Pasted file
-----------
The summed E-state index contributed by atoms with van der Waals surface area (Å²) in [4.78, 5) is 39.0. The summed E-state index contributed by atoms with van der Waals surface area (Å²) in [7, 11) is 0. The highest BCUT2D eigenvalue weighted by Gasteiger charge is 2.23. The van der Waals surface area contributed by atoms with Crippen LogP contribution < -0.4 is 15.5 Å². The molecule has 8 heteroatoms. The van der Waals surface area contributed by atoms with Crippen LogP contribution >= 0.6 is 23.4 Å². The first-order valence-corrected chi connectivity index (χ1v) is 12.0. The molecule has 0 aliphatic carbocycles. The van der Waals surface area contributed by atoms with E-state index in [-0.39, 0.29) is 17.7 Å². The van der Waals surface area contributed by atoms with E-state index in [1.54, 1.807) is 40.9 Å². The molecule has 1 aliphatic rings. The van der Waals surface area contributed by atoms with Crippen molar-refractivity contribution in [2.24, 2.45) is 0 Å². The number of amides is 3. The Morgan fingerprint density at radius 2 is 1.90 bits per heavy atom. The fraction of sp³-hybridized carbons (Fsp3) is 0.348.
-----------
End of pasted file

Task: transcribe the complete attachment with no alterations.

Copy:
The summed E-state index contributed by atoms with van der Waals surface area (Å²) in [4.78, 5) is 39.0. The summed E-state index contributed by atoms with van der Waals surface area (Å²) in [7, 11) is 0. The highest BCUT2D eigenvalue weighted by Gasteiger charge is 2.23. The van der Waals surface area contributed by atoms with Crippen LogP contribution < -0.4 is 15.5 Å². The molecule has 8 heteroatoms. The van der Waals surface area contributed by atoms with Crippen LogP contribution >= 0.6 is 23.4 Å². The first-order valence-corrected chi connectivity index (χ1v) is 12.0. The molecule has 0 aliphatic carbocycles. The van der Waals surface area contributed by atoms with E-state index in [-0.39, 0.29) is 17.7 Å². The van der Waals surface area contributed by atoms with E-state index in [1.54, 1.807) is 40.9 Å². The molecule has 1 aliphatic rings. The van der Waals surface area contributed by atoms with Crippen molar-refractivity contribution in [2.24, 2.45) is 0 Å². The number of amides is 3. The Morgan fingerprint density at radius 2 is 1.90 bits per heavy atom. The fraction of sp³-hybridized carbons (Fsp3) is 0.348.